The only downside of the day was the doctor. He was a little old guy who walked in after the nurses had unpacked my wound. I was lying in the fetal position, covered by a sheet, open wound throbbing in a way that's difficult to describe. My bookbag, clothes, and waterbottle were sitting on the lone chair as I lay on the table. He started out by saying, "I'm just going to put your things here on the floor," as he proceeded to sit in the chair.
Those of you who know me, know my compulsion about hospital and doctor's office floors. I've seen what gets on them, and my bare foot will NEVER touch those floors, on pain of death. I walk with shoes on anytime I get out of my bed in the hospital. If there's only one chair in an exam room, I hold all my belongings in my lap. If I have to put on a gown for a procedure, my shoes (which have touched contaminated hospital floors) go in a separate bag from my clothes. So I minorly freaked out and said, "No, no, NO, please don't put them on the floor!!"
So he reached over to set them on top of a big red biohazard trash bin.
"Ah no, no, no, please give them to me, I'll hold them, please don't put them there!!" The nurse saw my consternation, and set my stuff on the table. Whew. My belongings had narrowly escaped a terrible fate and a nasty end. I would have had no choice but to incinerate/autoclave them, and unfortunately, my bookbag contained a library book. Not good for my relationship with the City of Grapevine, especially since I think I have some overdue fines.
The doctor, despite his questionable hygeine, turned out to be nice enough. After measuring my wound (guess what? It's still big and deep! But less big and deep than it was originally, thankfully), he left me with this tidbit: "WoundVACs are a great advance for helping wounds heal. Unfortunately, this is a deep wound in a, ah, challenging area. It'll take several weeks." He looked at my chart. "Oh, wait, so you had colitis? Oh, man, ah, people with colitis tend to not really heal up down there." So on the one hand, woundVACs are great. On the other hand, UC is not. Let's hope Edgar's greatness overrides UC's terribleness. I'm rootin' for ya, Edgar!!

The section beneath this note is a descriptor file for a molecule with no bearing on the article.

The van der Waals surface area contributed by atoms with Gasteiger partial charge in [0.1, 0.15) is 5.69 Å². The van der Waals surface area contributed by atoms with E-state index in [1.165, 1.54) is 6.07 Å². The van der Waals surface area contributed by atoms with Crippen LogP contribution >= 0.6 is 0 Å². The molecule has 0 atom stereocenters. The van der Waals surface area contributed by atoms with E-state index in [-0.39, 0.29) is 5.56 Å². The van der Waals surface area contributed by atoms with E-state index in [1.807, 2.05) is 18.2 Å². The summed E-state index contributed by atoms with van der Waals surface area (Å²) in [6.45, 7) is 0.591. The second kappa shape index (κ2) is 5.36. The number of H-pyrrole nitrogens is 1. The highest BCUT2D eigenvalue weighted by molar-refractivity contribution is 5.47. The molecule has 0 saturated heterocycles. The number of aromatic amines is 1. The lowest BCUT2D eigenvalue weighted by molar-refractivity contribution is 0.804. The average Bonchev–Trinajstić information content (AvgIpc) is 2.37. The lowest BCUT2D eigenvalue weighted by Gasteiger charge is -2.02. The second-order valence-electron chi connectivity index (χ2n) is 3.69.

As I was leaving (with a blissfully silent Edgar), I ran into WoundVAC Guy Who Thought I Was Under 18. "How's the VAC workin' for you?" He asked jovially. I related my power cord woes (NOT the user error woe where I forgot to plug him in, the part where the plug wouldn't stay in place), and he said, "That is a complete pain! You shouldn't have to deal with that! Call the number on the back of your VAC, and they will bring you new parts or fix it." W.VAC G.W.T.I.W.U.18, you are the greatest.
I called on the way home from the hospital, and within an hour (I kid you not), a KCI rep was at my door with a replacement Edgar. KCI, allow me to announce in the public domain, your customer service and technical support rocks. My doctor's office should call me back so quickly. The whole Edgar had to get exchanged, and my new Edgar puttered away very quietly.
This morning, I awoke to an occasional gurgle from Edgar, and a fully charged battery. This is the beginning of a beautiful relationship.